Crisis forces Ed Miliband to postpone visit to India
With the Met Office issuing its first “red warning” of the winter, cautioning of gales of up to 100 mph that are expected to pound Wales and north-west England, the UK government is pulling out all stops in rescue and flood-prevention efforts.
The red alert implies that there is likely to be widespread damage and “risk to life” if people living in the affected regions do not “avoid dangerous areas.”
Addressing the crisis after a two-day visit to flood-affected areas in the Somerset Levels and other regions in the south and south-west, Prime Minister David Cameron called for the country to “unite in a great national effort.”
“Money is no object in this relief effort. Whatever money is needed for, it will be spent,” Mr. Cameron said at a press conference on Tuesday.
Meanwhile, Labour party leader Ed Miliband has postponed his trip scheduled for next week to India owing to the flood emergency. This was billed as his first major visit to a foreign country in recent years.
The weather forecast remains grim with predictions of more potentially destructive Atlantic storms heading towards the island nation. The Met office on Wednesday issued 14 severe flood warnings, 60 flood warnings and 115 flood alerts.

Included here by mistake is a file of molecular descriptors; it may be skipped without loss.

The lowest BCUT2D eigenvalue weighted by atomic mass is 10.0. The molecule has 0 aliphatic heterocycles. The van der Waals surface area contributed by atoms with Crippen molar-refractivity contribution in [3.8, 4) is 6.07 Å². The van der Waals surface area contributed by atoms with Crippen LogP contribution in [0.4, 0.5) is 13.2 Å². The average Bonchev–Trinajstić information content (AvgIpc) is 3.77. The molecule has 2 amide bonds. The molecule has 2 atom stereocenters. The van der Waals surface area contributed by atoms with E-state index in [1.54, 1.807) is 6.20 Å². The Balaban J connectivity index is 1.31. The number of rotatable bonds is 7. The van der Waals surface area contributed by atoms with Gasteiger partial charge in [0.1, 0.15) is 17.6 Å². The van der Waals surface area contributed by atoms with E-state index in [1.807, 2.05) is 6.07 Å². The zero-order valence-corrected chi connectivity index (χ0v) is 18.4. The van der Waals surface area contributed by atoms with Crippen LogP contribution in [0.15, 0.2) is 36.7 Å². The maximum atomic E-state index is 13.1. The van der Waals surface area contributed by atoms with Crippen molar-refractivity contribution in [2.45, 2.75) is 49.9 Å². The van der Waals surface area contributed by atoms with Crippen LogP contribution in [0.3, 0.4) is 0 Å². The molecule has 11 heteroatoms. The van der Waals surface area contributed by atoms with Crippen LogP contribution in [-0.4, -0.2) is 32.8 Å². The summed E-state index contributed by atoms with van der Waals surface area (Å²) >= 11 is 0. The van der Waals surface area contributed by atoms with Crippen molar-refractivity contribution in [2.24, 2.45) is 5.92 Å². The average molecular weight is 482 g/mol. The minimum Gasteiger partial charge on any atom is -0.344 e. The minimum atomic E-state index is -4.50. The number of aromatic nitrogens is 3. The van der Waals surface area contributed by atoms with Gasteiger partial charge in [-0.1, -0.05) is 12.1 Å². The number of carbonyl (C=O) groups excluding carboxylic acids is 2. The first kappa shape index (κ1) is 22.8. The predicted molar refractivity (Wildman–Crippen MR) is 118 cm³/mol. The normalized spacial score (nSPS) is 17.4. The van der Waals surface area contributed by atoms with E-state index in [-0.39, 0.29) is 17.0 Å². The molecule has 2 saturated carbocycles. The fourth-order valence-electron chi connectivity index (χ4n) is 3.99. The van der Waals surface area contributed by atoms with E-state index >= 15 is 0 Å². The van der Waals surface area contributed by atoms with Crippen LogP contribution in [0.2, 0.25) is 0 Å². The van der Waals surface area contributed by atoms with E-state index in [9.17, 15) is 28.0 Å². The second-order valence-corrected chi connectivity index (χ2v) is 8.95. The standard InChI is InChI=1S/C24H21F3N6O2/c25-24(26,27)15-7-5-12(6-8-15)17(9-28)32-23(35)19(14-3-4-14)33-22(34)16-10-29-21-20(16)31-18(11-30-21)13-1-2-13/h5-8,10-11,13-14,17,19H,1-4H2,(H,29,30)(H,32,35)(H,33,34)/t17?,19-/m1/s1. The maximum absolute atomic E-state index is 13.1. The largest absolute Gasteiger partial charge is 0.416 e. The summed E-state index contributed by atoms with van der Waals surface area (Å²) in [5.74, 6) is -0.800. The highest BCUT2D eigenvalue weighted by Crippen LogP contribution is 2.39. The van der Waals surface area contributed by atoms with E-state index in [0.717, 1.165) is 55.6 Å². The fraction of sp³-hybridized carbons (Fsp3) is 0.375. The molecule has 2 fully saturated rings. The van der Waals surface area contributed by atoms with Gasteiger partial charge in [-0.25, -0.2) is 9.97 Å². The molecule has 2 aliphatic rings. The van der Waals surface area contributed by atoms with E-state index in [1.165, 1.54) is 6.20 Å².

Martin Young, Met Office Chief Meteorologist, said: “The winds through Wednesday could see trees brought down, which could cause disruption to transport and power networks. Gusts will be strongest in western and northern parts of England and Wales during the afternoon and evening.”
The new turn in the crisis is the extensive flooding along the Thames watershed. The Thames, the second longest river in the UK, is around 350 kms: the torrential rains have caused flooding of habitations along its route. The damage wrought by the rising waters of the Thames has been captured by the BBC in a dramatic video taken from a helicopter that flew the river’s course.
The UK’s Environmental Agency has warned of the damaging consequences of further rises in the level of the Thames. The river starts in Gloucestorshire and flows into the North Sea at Woolwich, east of London. The Thames Barrier, constructed in 1982, prevents tidal surges from flooding the capital and its surroundings. The barrier is currently being used at record levels to prevent sea water from pushing back into the Thames and cause flooding. It has closed 28 times since December 6 last year, a media report has noted, quoting one of the controllers at the barrier.
The number of people who have been evacuated from their homes has now reached 1000, and environmentalists have warned that it may take till May for flood waters to completely subside.
The last few weeks has seen considerable political wrangling in parliament and outside on flood preparedness and relief measures. Government ministers have been bruising in their criticism of the Environmental Agency, in particular its Chairman, Chris Smith, for not doing enough to anticipate and prevent the floods. In the face of the ever- growing human crisis, Mr. Cameron has drawn in those of his ministers who have been particularly disparaging of the EU, and unlike them has been all praise for the organization and the exemplary work that its personnel are doing on the ground.
Keywords: UK floods